In the bottom of the ninth, the Yankees' rally started with a single by Paul O'Neill. After Bernie Williams struck out, Tino Martinez came up with two outs and one on. Martinez hit a two-run home run to right-center field off Byung-Hyung Kim to tie the game at 3-3.
Yankee Stadium was electric. Martinez, a postseason hero of the past, updated his heroics for the present. Now, the Yankee faithful were back into the game and back in the series.
After Mariano Rivera breezed through the top of the 10th, Arizona sent Kim back out to the mound for the bottom of the 10th. He got Brosius and Alfonso Soriano out before facing Derek Jeter.
Jeter took a Kim pitch and drilled it into the right field seats for a game-winning home run, and a final score of 4-3. The Bronx was rocking that night. The game ended after midnight, and while most people had work or school the next day, nobody cared that early Nov. 1 morning, because Jeter and Martinez hit two amazing home runs.
If you think that was dramatic, wait until you hear about Game Five. Did I mention it was on Nov. 1?
It was another pitching duel between Mike Mussina and Miguel Batista. Rod Barajas hit a two-run home run in the top of the fifth to give Arizona a 2-0 lead. That lead held until the bottom of the ninth.
Bob Brenly decided to gamble again with his closer, Kim, who blew it the night before. This night would prove no better.
Jorge Posada led off with a double. Shane Spencer and Chuck Knoblauch both made outs, which brought up another postseason hero of the past, Brosius.
Brosius took a Kim pitch and drilled it over the wall for another game-tying, two-run home run. The Yankees did it again, thanks to Kim.
As the game wore on, you also heard the chants in the stadium: "PAUL O'NEILL! PAUL O'NEILL! PAUL O'NEILL!"
It was going to be O'Neill's last season—he was retiring after 2001—which the crowd knew, and it would be the last time he would play a game in the Bronx. The Yankee crowd showed their appreciation by chanting his name religiously during the game.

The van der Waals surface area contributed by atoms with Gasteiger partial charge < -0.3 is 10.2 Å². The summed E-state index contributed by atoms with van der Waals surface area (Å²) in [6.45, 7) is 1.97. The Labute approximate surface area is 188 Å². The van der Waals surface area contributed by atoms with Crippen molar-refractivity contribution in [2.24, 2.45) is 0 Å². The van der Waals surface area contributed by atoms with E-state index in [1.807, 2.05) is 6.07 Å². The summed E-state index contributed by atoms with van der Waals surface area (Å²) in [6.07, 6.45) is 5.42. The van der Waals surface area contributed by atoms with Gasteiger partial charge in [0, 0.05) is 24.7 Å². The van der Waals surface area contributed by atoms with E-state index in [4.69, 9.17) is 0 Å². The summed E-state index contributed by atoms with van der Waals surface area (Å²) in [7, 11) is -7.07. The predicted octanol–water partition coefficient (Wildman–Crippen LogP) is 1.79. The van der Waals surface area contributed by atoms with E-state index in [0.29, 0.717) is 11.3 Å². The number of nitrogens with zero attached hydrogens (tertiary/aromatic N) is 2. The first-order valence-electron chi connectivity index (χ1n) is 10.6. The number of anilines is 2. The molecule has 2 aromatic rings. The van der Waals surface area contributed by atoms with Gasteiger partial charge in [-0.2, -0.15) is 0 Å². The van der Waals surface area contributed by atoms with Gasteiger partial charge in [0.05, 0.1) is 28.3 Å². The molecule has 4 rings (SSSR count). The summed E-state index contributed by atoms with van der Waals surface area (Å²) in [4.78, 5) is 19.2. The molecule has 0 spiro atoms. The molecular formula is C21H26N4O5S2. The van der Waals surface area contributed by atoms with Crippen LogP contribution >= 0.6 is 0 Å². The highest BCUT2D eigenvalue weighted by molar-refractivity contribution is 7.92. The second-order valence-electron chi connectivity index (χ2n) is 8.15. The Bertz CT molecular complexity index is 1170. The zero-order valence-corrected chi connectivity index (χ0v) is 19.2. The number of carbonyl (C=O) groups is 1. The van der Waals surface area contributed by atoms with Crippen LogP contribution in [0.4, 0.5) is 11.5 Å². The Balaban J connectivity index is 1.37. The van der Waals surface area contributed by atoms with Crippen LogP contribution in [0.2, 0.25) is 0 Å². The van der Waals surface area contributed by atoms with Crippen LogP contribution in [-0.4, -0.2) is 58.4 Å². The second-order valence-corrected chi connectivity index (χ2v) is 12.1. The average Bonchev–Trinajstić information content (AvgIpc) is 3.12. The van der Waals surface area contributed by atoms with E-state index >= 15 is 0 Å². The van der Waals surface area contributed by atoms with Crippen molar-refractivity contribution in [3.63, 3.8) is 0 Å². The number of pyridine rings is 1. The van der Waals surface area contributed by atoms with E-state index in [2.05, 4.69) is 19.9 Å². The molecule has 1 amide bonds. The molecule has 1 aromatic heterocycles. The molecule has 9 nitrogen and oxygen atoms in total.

The game went until the bottom of the 12th with Albie Lopez pitching for Arizona. Chuck Knoblauch singled to center and Brosius bunted him over to second, which brought up Soriano.
Soriano hit a single to right field to bring home Knoblauch to score the winning run and the Yankees won Game Five by a score 3-2, which meant they led the series by one game.
All of a sudden, the city went from a state of mourning to a state of celebration and jubilation. The Yankees gave them something to look forward to and, for a little while, there was a lot of hope in the Bronx.
Now, we all know the end of the 2001 World Series; Randy Johnson and Schilling shut down the Yankees in Game 6 and 7 and Luis Gonzalez hits the game-winning hit off Mariano Rivera in Game 7 and the Diamondbacks won the World Series 4-3.
Nobody remembers the games in Arizona. They all will remember Games Three, Four, and Five in the Bronx. Because those were the memories that lasted forever.
At a time where the country was in uncertainty and maybe even in fear, the Yankees gave a reason why people should go on with their everyday lives. The crowds and people in New York looked to the Yankees as heroes, and for three nights the Yankees were bigger than life.
If it was a storybook ending, Mariano Rivera closes out Game Seven and the Yankees win in 2001. But that didn't happen and, truthfully, it doesn't matter.
What mattered was the Yankees gave hope back to the people in New York and gave hope to people all over the United States.